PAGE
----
What better way to spread the NAR's toxic, far-right, anti-gay brand of militant Christianity than by installing a strategic sports industry "gatekeeper" on a football team in a position where he'll be able to propagandize and proselytize directly to the players? If you think this sounds far-fetched, think again: Tabachnick writes that Tyree has "repeatedly voiced his willingness to use his access and position to advance his worldview" and notes that during Tyree's football days, he placed a letter in his teammates' lockers claiming that God had called him to remove a "spiritual dark cloud" that had come over the team and inviting them to a Bible study at his house.
Daniels, Tyree's mentor, is also a member of a charismatic evangelical group called the Apostolic Council of Prophetic Elders (because she's a prophetess, remember), which has included such anti-gay luminaries as Bishop Harry Jackson, Jr., Cindy Jacobs, and Lou Engle. (Engle is one of the key figures involved in stoking the fires of homophobia in Uganda that ultimately led to the passage of that country's infamous "Jail the Gays" law.) Duprée, the business partner, is also involved with other "apostolic" networks, serving alongside Joseph Mattera, the U.S. head of the International Coalition of Apostolic Leaders and one of the most vicious theocrats in the country.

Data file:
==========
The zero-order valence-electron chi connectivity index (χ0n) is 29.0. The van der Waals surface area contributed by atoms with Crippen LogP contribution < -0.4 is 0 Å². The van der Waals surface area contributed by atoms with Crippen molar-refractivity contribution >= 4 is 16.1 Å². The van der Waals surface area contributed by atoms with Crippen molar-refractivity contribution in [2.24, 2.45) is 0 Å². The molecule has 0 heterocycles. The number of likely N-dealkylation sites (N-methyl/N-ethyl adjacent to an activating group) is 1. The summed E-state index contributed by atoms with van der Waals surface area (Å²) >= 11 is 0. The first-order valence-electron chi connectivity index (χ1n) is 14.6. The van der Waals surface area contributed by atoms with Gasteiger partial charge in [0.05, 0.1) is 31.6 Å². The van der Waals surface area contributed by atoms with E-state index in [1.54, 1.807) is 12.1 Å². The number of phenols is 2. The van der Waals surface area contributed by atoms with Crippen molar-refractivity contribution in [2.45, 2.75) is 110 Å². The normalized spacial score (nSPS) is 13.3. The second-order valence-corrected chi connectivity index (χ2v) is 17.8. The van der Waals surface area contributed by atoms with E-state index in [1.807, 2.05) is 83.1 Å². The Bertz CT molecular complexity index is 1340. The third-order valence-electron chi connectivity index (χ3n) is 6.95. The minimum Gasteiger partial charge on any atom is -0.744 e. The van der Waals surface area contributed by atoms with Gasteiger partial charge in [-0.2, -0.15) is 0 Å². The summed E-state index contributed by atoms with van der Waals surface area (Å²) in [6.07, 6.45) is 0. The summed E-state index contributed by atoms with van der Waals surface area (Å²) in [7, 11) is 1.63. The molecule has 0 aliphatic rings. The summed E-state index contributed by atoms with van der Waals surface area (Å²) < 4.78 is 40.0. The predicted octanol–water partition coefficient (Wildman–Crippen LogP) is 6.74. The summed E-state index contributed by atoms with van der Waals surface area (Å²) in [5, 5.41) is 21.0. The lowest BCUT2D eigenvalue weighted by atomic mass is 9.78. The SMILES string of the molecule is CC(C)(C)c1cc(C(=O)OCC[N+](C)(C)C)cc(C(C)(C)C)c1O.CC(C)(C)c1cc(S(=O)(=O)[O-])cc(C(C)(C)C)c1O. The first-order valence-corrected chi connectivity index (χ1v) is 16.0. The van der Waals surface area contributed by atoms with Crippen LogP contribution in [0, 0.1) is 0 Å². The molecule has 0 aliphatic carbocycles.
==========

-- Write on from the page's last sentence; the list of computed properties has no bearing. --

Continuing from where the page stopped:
To bring us full circle, here's a video from 2011, produced by the National Organization for Marriage, where Mattera introduces Tyree and praises him for his outspoken opposition to marriage equality:
As you can see, Tyree is right in the thick of some of the most insidious, aggressive, hardcore anti-gay activism in the country. But LGBT advocates are supposed to ignore all of that and believe, on blind faith, that he's "evolved?" Color me skeptical.